Photography captures a moment in nature, like an unblinking eye.

Leslie Leong, primarily a nature photographer, seeks to use the camera lens as an extension of her own eyesight. Her images are breathtaking, bright, gorgeous visions of animals and the environment in all their glory.

“The natural environment is my theme. I try to bring scenery into focus, and help people notice how amazing our environment truly is. I incorporate how we view nature, and its beauty, into how we have to behave with it.

“It’s a cooperative state, us and the natural world,” says Leong.

While Leong has only lived in Whitehorse for a year now, she is no stranger to the cold depths of the North. A former Northwest Territories resident turned Australian, she moved back to the Yukon from Australia because she missed the sense of togetherness and the “sometimes intimidating, yet incredibly rich” artistic community in the North.

“I always knew we’d be back in the North. There’s just this supportive feeling here, and as an artist, I am eager to share what I know with my neighbours,” says Leong.

Leong first became interested in photography in 1978, driving along the Dempster Highway before its official opening. “It called out to me. I knew I had to pursue photography after our trip up the Dempster.

Despite her early introduction, she didn’t pursue photography as a career until 1994, when she left her day job as a civil engineer to “pick up something completely different,” she says with a laugh.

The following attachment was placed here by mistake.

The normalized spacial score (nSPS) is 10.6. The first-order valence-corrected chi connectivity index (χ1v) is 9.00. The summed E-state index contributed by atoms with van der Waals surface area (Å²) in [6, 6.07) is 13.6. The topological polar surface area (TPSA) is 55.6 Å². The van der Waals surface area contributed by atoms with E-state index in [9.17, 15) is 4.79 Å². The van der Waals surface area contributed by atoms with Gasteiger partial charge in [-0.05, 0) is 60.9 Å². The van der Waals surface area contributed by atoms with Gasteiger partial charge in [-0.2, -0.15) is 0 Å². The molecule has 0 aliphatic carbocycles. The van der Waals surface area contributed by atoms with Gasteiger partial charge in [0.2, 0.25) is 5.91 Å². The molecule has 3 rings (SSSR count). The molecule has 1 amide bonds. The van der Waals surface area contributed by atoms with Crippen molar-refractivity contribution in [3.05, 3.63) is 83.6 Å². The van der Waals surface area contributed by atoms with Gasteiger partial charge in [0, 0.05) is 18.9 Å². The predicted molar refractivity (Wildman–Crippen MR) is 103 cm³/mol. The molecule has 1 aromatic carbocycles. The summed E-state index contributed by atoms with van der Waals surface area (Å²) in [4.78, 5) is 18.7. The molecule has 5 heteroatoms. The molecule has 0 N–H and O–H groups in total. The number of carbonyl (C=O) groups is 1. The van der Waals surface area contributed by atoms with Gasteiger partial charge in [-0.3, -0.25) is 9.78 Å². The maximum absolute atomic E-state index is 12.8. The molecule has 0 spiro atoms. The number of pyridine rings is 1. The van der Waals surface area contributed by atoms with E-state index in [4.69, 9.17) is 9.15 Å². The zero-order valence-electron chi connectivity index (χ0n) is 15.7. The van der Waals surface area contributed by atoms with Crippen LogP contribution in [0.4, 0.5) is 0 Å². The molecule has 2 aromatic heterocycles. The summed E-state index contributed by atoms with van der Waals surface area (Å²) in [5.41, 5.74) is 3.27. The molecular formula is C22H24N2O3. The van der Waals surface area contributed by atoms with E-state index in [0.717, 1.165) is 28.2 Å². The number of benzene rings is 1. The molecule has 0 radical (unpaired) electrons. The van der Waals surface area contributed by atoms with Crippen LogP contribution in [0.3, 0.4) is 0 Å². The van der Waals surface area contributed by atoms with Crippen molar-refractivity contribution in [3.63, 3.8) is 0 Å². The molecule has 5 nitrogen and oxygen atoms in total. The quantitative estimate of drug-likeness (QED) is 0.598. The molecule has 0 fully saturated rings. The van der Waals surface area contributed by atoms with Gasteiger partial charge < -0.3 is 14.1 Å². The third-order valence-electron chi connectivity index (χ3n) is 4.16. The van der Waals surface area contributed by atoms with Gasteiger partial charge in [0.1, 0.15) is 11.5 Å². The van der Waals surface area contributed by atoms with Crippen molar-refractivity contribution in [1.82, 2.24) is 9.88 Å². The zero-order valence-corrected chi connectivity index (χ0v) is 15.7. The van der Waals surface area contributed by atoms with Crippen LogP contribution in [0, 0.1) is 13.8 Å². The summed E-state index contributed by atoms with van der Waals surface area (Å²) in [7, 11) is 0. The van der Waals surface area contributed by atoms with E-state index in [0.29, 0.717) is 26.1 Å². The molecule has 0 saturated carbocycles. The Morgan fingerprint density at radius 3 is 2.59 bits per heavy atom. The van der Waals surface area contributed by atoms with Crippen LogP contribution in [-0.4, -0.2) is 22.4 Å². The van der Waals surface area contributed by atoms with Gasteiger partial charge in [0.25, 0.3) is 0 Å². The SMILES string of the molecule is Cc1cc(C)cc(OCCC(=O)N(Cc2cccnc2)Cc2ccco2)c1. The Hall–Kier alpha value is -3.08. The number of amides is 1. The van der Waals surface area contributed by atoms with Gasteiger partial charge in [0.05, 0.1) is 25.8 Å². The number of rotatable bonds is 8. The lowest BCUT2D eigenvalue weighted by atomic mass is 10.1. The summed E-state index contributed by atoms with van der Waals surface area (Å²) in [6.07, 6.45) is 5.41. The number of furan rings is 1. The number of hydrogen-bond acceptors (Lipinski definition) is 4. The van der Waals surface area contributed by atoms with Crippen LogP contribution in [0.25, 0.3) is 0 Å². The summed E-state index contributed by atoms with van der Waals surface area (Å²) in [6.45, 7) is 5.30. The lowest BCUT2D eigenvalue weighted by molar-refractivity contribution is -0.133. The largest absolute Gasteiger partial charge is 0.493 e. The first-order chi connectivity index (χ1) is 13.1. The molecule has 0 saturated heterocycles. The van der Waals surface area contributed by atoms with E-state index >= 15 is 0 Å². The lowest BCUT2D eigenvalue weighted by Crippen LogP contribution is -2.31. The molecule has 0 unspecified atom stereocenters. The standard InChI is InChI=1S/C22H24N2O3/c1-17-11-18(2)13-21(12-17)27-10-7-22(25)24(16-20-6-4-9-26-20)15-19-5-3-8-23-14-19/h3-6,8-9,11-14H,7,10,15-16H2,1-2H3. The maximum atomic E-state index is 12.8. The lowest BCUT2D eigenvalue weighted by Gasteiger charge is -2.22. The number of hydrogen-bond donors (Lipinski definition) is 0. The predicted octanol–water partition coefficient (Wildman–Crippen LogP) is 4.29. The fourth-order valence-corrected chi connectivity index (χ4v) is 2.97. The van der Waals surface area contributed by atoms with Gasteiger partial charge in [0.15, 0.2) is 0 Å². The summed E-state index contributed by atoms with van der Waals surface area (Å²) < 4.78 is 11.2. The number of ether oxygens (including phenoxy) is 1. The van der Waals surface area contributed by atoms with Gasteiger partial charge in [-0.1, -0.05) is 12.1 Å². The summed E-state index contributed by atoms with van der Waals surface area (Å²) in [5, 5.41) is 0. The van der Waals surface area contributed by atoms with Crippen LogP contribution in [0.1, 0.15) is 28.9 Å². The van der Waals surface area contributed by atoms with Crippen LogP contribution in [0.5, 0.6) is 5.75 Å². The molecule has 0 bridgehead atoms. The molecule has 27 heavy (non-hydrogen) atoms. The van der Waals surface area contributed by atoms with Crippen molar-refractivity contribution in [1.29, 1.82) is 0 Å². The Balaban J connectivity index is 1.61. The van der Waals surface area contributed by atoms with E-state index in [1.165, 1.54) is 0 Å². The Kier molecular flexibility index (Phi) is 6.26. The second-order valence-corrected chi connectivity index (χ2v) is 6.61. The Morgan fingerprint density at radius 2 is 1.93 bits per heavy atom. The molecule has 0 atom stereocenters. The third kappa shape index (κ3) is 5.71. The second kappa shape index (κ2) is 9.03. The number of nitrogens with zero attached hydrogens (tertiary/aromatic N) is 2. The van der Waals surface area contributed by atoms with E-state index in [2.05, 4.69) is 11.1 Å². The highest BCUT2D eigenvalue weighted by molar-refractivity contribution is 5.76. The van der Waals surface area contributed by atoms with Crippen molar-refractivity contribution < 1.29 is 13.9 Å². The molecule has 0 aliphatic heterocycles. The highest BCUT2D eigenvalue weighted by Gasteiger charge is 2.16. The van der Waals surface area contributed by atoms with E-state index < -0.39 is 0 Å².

Her work led to two books, Northwest Territories themed, one covering the land before the creation of Nunavut, and the other following the white mystery of the land in the Northwest Territories.

Leong took time off from her photography to focus on building a life in Whitehorse, only to discover a show space opening up at Baked Café. With only 10 days to prepare a show, she jumped right back into the artists’ mind space. “I just threw everything together, fortunately I had some canvases already done and just seized the opportunity,” Leong says.

Her images are pure and vivid. One of her favourite pieces in the show are ice-covered trees set with an orange glow, from her time in the Northwest Territories.

Her show at Baked Café runs until Sept. 9. That’s not all Leong has to look forward to, however: part of Leong’s photography focuses on the concept of “seeing” as a camera lens would see. Thus, she teaches art photography courses with an eye toward the conceptual vision of the camera lens and techniques to accomplish that.

“I want to train people to use the camera as their eyes — a tool for creation. When we see as a camera sees, we can create amazing images,” says Leong.

Her courses run with both the City of Whitehorse and Yukon College. For more information, check with the Canada Games Centre and Yukon College. For more images from Leslie Leong, visit her website at www.leslieleong.com.